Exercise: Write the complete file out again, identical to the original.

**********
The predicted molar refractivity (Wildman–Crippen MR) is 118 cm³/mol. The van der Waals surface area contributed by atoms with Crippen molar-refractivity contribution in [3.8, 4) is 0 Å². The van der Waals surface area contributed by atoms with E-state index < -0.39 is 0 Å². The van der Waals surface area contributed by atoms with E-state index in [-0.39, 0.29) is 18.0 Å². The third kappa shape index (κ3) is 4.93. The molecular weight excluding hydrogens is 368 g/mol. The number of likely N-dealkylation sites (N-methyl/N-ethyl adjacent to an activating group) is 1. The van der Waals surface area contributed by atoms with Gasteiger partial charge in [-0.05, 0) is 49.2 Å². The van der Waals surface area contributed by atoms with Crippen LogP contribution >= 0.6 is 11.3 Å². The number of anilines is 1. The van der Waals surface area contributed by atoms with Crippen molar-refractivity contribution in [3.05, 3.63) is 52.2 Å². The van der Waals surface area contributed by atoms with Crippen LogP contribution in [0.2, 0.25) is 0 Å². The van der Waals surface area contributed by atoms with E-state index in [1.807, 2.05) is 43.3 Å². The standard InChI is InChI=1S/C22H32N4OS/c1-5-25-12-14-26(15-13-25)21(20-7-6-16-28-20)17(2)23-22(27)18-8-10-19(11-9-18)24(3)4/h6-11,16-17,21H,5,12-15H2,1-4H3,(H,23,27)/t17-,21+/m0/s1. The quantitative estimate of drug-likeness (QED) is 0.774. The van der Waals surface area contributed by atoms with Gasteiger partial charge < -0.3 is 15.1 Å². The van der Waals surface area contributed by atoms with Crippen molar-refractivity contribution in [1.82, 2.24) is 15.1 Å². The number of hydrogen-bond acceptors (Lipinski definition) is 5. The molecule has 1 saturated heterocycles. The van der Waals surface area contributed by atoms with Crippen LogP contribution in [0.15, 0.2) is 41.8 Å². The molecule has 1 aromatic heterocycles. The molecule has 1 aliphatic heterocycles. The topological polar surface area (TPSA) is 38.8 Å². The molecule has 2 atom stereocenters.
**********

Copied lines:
The predicted molar refractivity (Wildman–Crippen MR) is 118 cm³/mol. The van der Waals surface area contributed by atoms with Crippen molar-refractivity contribution in [3.8, 4) is 0 Å². The van der Waals surface area contributed by atoms with E-state index < -0.39 is 0 Å². The van der Waals surface area contributed by atoms with E-state index in [-0.39, 0.29) is 18.0 Å². The third kappa shape index (κ3) is 4.93. The molecular weight excluding hydrogens is 368 g/mol. The number of likely N-dealkylation sites (N-methyl/N-ethyl adjacent to an activating group) is 1. The van der Waals surface area contributed by atoms with Gasteiger partial charge in [-0.05, 0) is 49.2 Å². The van der Waals surface area contributed by atoms with Crippen LogP contribution >= 0.6 is 11.3 Å². The number of anilines is 1. The van der Waals surface area contributed by atoms with Crippen molar-refractivity contribution in [3.05, 3.63) is 52.2 Å². The van der Waals surface area contributed by atoms with Crippen LogP contribution in [0.2, 0.25) is 0 Å². The van der Waals surface area contributed by atoms with E-state index in [1.807, 2.05) is 43.3 Å². The standard InChI is InChI=1S/C22H32N4OS/c1-5-25-12-14-26(15-13-25)21(20-7-6-16-28-20)17(2)23-22(27)18-8-10-19(11-9-18)24(3)4/h6-11,16-17,21H,5,12-15H2,1-4H3,(H,23,27)/t17-,21+/m0/s1. The quantitative estimate of drug-likeness (QED) is 0.774. The van der Waals surface area contributed by atoms with Gasteiger partial charge < -0.3 is 15.1 Å². The van der Waals surface area contributed by atoms with Crippen molar-refractivity contribution in [1.82, 2.24) is 15.1 Å². The number of hydrogen-bond acceptors (Lipinski definition) is 5. The molecule has 1 saturated heterocycles. The van der Waals surface area contributed by atoms with Crippen LogP contribution in [0.15, 0.2) is 41.8 Å². The molecule has 1 aromatic heterocycles. The molecule has 1 aliphatic heterocycles. The topological polar surface area (TPSA) is 38.8 Å². The molecule has 2 atom stereocenters.